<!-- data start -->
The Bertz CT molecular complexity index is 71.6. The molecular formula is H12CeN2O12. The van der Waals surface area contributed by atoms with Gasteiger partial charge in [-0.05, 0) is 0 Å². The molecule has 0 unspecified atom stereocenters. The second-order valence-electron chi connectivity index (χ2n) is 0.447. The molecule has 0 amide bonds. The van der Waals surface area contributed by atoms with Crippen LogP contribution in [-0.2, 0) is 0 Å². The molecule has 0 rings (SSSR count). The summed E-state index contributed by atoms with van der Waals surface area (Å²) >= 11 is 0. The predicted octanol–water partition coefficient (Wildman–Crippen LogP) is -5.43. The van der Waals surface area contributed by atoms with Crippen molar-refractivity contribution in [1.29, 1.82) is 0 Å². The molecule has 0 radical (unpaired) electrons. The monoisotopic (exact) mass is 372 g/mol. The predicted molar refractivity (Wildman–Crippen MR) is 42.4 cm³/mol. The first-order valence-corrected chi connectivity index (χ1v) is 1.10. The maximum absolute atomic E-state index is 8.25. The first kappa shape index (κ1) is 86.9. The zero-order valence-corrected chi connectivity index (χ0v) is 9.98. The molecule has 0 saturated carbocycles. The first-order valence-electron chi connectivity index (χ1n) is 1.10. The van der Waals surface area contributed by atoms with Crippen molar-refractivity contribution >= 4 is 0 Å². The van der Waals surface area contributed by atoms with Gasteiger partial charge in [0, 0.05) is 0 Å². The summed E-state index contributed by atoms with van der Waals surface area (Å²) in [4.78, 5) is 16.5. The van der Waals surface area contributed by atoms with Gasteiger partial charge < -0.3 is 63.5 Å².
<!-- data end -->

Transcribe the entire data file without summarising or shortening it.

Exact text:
The Bertz CT molecular complexity index is 71.6. The molecular formula is H12CeN2O12. The van der Waals surface area contributed by atoms with Gasteiger partial charge in [-0.05, 0) is 0 Å². The molecule has 0 unspecified atom stereocenters. The second-order valence-electron chi connectivity index (χ2n) is 0.447. The molecule has 0 amide bonds. The van der Waals surface area contributed by atoms with Crippen LogP contribution in [-0.2, 0) is 0 Å². The molecule has 0 rings (SSSR count). The summed E-state index contributed by atoms with van der Waals surface area (Å²) >= 11 is 0. The predicted octanol–water partition coefficient (Wildman–Crippen LogP) is -5.43. The van der Waals surface area contributed by atoms with Crippen molar-refractivity contribution in [1.29, 1.82) is 0 Å². The molecule has 0 radical (unpaired) electrons. The monoisotopic (exact) mass is 372 g/mol. The predicted molar refractivity (Wildman–Crippen MR) is 42.4 cm³/mol. The first-order valence-corrected chi connectivity index (χ1v) is 1.10. The maximum absolute atomic E-state index is 8.25. The first kappa shape index (κ1) is 86.9. The zero-order valence-corrected chi connectivity index (χ0v) is 9.98. The molecule has 0 saturated carbocycles. The first-order valence-electron chi connectivity index (χ1n) is 1.10. The van der Waals surface area contributed by atoms with Crippen molar-refractivity contribution >= 4 is 0 Å². The van der Waals surface area contributed by atoms with Gasteiger partial charge in [0, 0.05) is 0 Å². The summed E-state index contributed by atoms with van der Waals surface area (Å²) in [4.78, 5) is 16.5. The van der Waals surface area contributed by atoms with Gasteiger partial charge < -0.3 is 63.5 Å².